Imagine you want to increase sales by 70 percent this quarter. Big jump, sure, but you think you can do it. Instead, you finish the quarter up 67 percent.  

How do you feel? According to research recently published in Psychological Science, you definitely feel disappointed.

Worse, you're a lot less likely to work to match -- much less increase -- those results next quarter.

Even though a 67 percent increase was a huge gain in sales and revenue.

The reason? We tend to think of progress that doesn't reach our expectations -- no matter how significant that progress may have been -- as total failure. Psychologists call that the negative lumping effect, which dismisses achievement when it falls short of categorical reform -- despite distinctions in improvement.

Say you can never seem to save any money, and this month you set a big goal: You want to save $1,000. Oddly enough, whether you wind up saving $900, or $600, or "only" $300, it all feels the same: Like you failed. Even though $300 is good, $600 better, and $900 pretty great -- especially considering you've never been able to tuck away any money before. The difference in where you started and what you accomplished is huge.

But it doesn't feel huge, because you didn't hit your $1,000 target.

You "failed." 

And that means you're less likely to save any money next month: As the researchers write,
"When attempts to eradicate a problem fail, people might dismiss smaller but critical steps that were and can still be made."

That's why people who decide to lose 10 pounds in 30 days (which can be done) yet "only" manage to lose eight feel like failures -- and are much less likely to keep eating healthier and exercising more.

The same is true on a more global scale. Ask someone whose mission is to ensure everyone in the world can read and write if they're happy with progress made, and they're likely to say no.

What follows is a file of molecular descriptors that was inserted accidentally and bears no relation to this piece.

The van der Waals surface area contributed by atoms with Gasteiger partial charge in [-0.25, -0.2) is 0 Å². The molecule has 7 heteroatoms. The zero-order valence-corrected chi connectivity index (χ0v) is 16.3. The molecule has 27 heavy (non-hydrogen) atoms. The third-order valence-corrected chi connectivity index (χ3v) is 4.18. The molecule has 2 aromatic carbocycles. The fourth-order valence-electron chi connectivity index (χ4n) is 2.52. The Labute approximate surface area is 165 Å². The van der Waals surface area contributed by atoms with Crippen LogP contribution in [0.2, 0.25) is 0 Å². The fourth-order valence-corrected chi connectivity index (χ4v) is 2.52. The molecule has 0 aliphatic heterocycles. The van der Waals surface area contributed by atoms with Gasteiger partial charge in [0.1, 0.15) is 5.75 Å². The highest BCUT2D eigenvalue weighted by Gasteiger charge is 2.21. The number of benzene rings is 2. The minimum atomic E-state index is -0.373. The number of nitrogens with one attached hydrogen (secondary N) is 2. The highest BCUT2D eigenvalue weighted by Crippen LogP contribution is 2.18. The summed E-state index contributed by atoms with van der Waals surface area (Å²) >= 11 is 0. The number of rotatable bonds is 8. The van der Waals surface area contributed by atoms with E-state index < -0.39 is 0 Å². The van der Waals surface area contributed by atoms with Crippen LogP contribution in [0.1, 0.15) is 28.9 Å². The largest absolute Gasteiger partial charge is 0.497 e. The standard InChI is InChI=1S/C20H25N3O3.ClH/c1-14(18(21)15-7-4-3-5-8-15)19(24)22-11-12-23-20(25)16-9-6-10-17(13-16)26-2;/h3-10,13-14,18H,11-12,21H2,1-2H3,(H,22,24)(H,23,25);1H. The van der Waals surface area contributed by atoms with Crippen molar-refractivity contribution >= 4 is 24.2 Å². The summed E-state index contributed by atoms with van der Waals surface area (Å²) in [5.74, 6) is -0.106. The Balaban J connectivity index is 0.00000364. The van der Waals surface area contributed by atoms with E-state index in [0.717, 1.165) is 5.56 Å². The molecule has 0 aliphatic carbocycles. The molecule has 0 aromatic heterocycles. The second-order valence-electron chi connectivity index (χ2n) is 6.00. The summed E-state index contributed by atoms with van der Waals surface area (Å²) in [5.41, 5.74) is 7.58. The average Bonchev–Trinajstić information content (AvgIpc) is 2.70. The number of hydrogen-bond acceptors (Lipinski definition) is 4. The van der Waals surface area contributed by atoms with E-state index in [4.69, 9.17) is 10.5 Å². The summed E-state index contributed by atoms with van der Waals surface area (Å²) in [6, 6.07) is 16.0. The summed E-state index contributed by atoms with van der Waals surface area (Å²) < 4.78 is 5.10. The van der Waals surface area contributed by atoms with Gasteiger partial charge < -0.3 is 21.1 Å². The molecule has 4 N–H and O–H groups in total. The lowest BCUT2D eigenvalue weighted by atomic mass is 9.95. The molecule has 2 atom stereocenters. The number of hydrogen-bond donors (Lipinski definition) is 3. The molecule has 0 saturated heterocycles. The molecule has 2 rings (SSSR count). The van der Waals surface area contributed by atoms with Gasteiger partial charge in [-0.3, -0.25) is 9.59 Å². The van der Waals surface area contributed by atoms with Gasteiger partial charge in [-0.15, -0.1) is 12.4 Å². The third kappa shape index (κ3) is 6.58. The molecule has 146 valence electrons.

Even though In 1820 only one out of 10 people were able to read, and today nearly nine out of 10 are able to read. (And among today's young population, the chances are much higher since many of today's illiterate population are relatively old.)

That's huge progress.

Yet, when your goal is 100 percent literacy, it certainly doesn't feel like it.

A Tale of Two Charts

So how can you combat the effect of negative lumping? How can you keep failing to meet a goal -- especially a huge goal -- from feeling like total failure?

The key is to look forward and backward. Measuring yourself against a goal is obviously valuable. Striving to reach a goal, evaluating your progress toward that goal to modify your approach, your strategies, your daily activities--goals are valuable in that they inform the process you create to reach that goal.

You can't decide how to get there if you don't know where you're going.

So definitely measure yourself against your goal.

But also make sure to look back and see how far you've come.

If your goal was to increase sales by 70 percent and you "only" hit 67 percent, still: You've grown your business by an impressive amount. If you hoped to lose 10 pounds but "only" lost eight, still: You lost a significant amount of weight. If your goal is total literacy, and you "only" boosted the rate by 1 percent, still: That's a major increase in literacy.

Looking forward, your "failure" is relative. 

Looking back, your success is absolute: You dramatically grew your business. You got a lot slimmer. You helped 79 million learn to read and write.

Use your goals to inform your processes. Use your goals to track your progress and make smart course correction. Measure yourself against your goals. 

But don't forget to look back and measure yourself against the progress you made, especially if your efforts fall short of your goals. Failing to hit a target is just failing to hit an arbitrary -- and possibly always unreachable -- target.

Progress is actual. Progress is tangible. Progress, no matter how small, is an achievement to take pride in -- and use as motivation to keep making progress.

Because milestones are fun, but where you end up is all that really matters.